Treatment Algorithm for Depression

Introduction

The guidelines below are intended to provide a series of treatment steps for depression to clinicians. They are framed within recognisable tiers of service (primary care, secondary care, specialist/ tertiary care) and all treatments are evidence-based. Although each tier is included, it is expected that the suggested steps might be most useful for psychiatrists in secondary care/ CMHTs.

Disclaimer

All prescribers need to be responsible for their own prescribing and there will always be factors that mean a specific treatment is not suitable. Many patients may have already had trials of particular drugs, and so strict adherence to an algorithm is rarely sensible.

General principles

These treatment guidelines are informed by several principles:

  1. The guidelines need to be simple, so all the underlying evidence is not included. Neither is lots of discussion about switchovers and side-effects. We expect clinicians to be able to inform patients appropriately and prescribe safely.
  2. Where there is uncertainty about which treatment is preferred, the patient should make this choice.
  3. Each step has a number of choices, most of which have similar risk/ benefit ratios.
  4. Sequenced and stepped-care for depression is supported by good quality evidence. Some references are below.

Clinicians are, of course, not obliged to follow these before making a referral to the Advanced Interventions Service but the principles of how many treatments are likely to have been delivered within each tier of service delivery are often a factor when considering referrals and making treatment recommendations. For example, someone who has only had two antidepressant treatment trials and one augmentation trial are unlikely to be suitable for referral since there are many other evidence-based treatments that should be provided first.

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Download these guidelines as a PDF (138Kb) | Last updated: 6 January 2022

References

Adli, M., Rush, A. J., Moller, H. J., et al (2003) Algorithms for Optimizing the Treatment of Depression: Making the Right Decision at the Right Time. Pharmacopsychiatry, 36 (Suppl 3), 222-229. http://dx.doi.org/10.1055/s-2003-45134
Amsterdam, J. D. & Hornig-Rohan, M. (1996) Treatment Algorithms in Treatment-Resistant Depression. Psychiatric Clinics of North America, 19, 371-386. https://doi.org/10.1016/s0193-953x(05)70293-8
Bauer, M., Pfennig, A., Linden, M., et al (2009) Efficacy of an Algorithm-Guided Treatment Compared With Treatment as Usual: A Randomized, Controlled Study of Inpatients With Depression. Journal of Clinical Psychopharmacology, 29, 327-333. http://dx.doi.org/10.1097/JCP.0b013e3181ac4839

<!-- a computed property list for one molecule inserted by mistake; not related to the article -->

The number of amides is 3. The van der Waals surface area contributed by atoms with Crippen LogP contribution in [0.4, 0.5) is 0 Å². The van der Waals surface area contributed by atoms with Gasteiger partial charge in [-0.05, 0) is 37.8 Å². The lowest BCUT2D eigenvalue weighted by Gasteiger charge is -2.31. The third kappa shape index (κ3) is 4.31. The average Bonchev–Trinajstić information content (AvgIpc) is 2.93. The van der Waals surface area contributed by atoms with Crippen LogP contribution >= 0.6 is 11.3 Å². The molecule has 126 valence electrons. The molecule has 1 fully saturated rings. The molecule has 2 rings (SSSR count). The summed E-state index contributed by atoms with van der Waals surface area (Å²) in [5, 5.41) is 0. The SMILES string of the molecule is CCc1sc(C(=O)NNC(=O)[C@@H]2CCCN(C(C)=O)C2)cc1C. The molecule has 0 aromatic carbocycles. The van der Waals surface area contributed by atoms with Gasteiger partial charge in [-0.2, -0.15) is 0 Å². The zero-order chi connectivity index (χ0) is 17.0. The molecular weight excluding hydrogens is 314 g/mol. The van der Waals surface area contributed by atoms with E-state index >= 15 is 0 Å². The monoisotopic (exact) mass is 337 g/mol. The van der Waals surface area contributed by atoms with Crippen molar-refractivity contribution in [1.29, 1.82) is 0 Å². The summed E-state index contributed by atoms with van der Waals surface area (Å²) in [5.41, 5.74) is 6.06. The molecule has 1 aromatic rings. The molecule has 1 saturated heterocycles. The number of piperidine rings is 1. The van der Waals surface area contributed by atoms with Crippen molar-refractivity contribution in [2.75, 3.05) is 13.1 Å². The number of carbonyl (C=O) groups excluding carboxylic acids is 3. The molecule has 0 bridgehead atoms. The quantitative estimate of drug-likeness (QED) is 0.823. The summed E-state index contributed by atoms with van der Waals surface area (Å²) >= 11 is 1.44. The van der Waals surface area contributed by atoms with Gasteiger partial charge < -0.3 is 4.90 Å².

Bauer, M., Rush, A. J., Ricken, R., et al (2019) Algorithms For Treatment of Major Depressive Disorder: Efficacy and Cost-Effectiveness. Pharmacopsychiatry, 52, 117-125. http://doi.org/10.1055/a-0643-4830
Browning, M., Bilderbeck, A. C., Dias, R., et al (2021) The clinical effectiveness of using a predictive algorithm to guide antidepressant treatment in primary care (PReDicT): an open-label, randomised controlled trial. Neuropsychopharmacology, 46, 1307-1314. https://doi.org/10.1038/s41386-021-00981-z
Gilbert, D. A., Altshuler, K. Z., Rago, W. V., et al (1998) Texas Medication Algorithm Project: definitions, rationale, and methods to develop medication algorithms. Journal of Clinical Psychiatry, 59, 345-351. http://www.ncbi.nlm.nih.gov/pubmed/9714262
Hall-Flavin, D. K., Winner, J. G., Allen, J. D., et al (2012) Using a pharmacogenomic algorithm to guide the treatment of depression. Translational Psychiatry, 2, e172. http://dx.doi.org/10.1038/tp.2012.99
Ricken, R., Wiethoff, K., Reinhold, T., et al (2011) Algorithm-guided treatment of depression reduces treatment costs - Results from the randomized controlled German Algorithm Project (GAPII). Journal of Affective Disorders, 134, 249-256. http://dx.doi.org/10.1016/j.jad.2011.05.053
Rollman, B. L., Hanusa, B. H., Lowe, H. J., et al (2002) A Randomized Trial Using Computerized Decision Support to Improve Treatment of Major Depression in Primary Care. Journal of General Internal Medicine, 17, 493-503. https://doi.org/10.1046/j.1525-1497.2002.10421.x
Trivedi, M. H., Kern, J. K., Grannemann, B. D., et al (2004) A Computerized Clinical Decision Support System as a Means of Implementing Depression Guidelines. Psychiatric Services, 55, 879-885. http://dx.doi.org/10.1176/appi.ps.55.8.879
Trivedi, M. H. & Kleiber, B. A. (2001) Algorithm for the Treatment of Chronic Depression. Journal of Clinical Psychiatry, 62 (Suppl 6), 22-29. https://www.ncbi.nlm.nih.gov/pubmed/11310816
Trivedi, M. H., Rush, A. J., Crismon, M. L., et al (2004) Clinical results for patients with major depressive disorder in the Texas Medication Algorithm Project. Archives of General Psychiatry, 61, 669-680. http://dx.doi.org/10.1001/archpsyc.61.7.669